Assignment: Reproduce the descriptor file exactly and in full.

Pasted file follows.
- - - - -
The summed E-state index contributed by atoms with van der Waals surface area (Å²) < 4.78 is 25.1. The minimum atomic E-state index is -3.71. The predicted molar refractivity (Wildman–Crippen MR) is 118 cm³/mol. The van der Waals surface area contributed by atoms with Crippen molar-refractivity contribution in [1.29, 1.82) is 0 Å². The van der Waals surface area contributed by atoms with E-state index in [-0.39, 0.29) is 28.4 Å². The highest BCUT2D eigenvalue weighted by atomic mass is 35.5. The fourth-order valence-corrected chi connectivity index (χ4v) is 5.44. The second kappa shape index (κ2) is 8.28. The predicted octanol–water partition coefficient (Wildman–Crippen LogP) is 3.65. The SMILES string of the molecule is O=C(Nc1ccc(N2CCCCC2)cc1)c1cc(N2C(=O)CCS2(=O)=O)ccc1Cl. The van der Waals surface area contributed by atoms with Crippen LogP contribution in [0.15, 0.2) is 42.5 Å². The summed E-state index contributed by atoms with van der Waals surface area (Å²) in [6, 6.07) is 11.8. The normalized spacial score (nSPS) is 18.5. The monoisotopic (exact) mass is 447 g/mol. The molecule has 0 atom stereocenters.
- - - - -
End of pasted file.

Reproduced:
The summed E-state index contributed by atoms with van der Waals surface area (Å²) < 4.78 is 25.1. The minimum atomic E-state index is -3.71. The predicted molar refractivity (Wildman–Crippen MR) is 118 cm³/mol. The van der Waals surface area contributed by atoms with Crippen molar-refractivity contribution in [1.29, 1.82) is 0 Å². The van der Waals surface area contributed by atoms with E-state index in [-0.39, 0.29) is 28.4 Å². The highest BCUT2D eigenvalue weighted by atomic mass is 35.5. The fourth-order valence-corrected chi connectivity index (χ4v) is 5.44. The second kappa shape index (κ2) is 8.28. The predicted octanol–water partition coefficient (Wildman–Crippen LogP) is 3.65. The SMILES string of the molecule is O=C(Nc1ccc(N2CCCCC2)cc1)c1cc(N2C(=O)CCS2(=O)=O)ccc1Cl. The van der Waals surface area contributed by atoms with Crippen LogP contribution in [0.15, 0.2) is 42.5 Å². The summed E-state index contributed by atoms with van der Waals surface area (Å²) in [6, 6.07) is 11.8. The normalized spacial score (nSPS) is 18.5. The monoisotopic (exact) mass is 447 g/mol. The molecule has 0 atom stereocenters.